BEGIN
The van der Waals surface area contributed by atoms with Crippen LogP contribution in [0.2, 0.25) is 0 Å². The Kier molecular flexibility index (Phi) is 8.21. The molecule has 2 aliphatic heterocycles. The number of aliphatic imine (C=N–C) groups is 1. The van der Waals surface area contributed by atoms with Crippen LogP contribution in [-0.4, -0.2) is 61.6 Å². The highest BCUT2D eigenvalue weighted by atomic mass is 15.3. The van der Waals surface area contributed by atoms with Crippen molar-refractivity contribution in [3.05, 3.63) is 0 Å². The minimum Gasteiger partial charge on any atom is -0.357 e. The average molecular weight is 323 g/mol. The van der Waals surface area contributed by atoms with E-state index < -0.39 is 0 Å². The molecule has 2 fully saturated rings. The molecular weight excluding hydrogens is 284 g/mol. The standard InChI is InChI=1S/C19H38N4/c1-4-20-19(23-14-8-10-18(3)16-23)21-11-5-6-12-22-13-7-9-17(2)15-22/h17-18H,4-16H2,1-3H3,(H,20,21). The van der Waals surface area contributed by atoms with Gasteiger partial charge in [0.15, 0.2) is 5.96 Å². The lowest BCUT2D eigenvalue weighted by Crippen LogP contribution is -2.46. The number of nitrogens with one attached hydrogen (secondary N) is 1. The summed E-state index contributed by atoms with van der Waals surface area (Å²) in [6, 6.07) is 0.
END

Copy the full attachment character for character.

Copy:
The van der Waals surface area contributed by atoms with Crippen LogP contribution in [0.2, 0.25) is 0 Å². The Kier molecular flexibility index (Phi) is 8.21. The molecule has 2 aliphatic heterocycles. The number of aliphatic imine (C=N–C) groups is 1. The van der Waals surface area contributed by atoms with Crippen LogP contribution in [-0.4, -0.2) is 61.6 Å². The highest BCUT2D eigenvalue weighted by atomic mass is 15.3. The van der Waals surface area contributed by atoms with Crippen molar-refractivity contribution in [3.05, 3.63) is 0 Å². The minimum Gasteiger partial charge on any atom is -0.357 e. The average molecular weight is 323 g/mol. The van der Waals surface area contributed by atoms with E-state index < -0.39 is 0 Å². The molecule has 2 fully saturated rings. The molecular weight excluding hydrogens is 284 g/mol. The standard InChI is InChI=1S/C19H38N4/c1-4-20-19(23-14-8-10-18(3)16-23)21-11-5-6-12-22-13-7-9-17(2)15-22/h17-18H,4-16H2,1-3H3,(H,20,21). The van der Waals surface area contributed by atoms with Gasteiger partial charge in [0.15, 0.2) is 5.96 Å². The lowest BCUT2D eigenvalue weighted by Crippen LogP contribution is -2.46. The number of nitrogens with one attached hydrogen (secondary N) is 1. The summed E-state index contributed by atoms with van der Waals surface area (Å²) in [6, 6.07) is 0.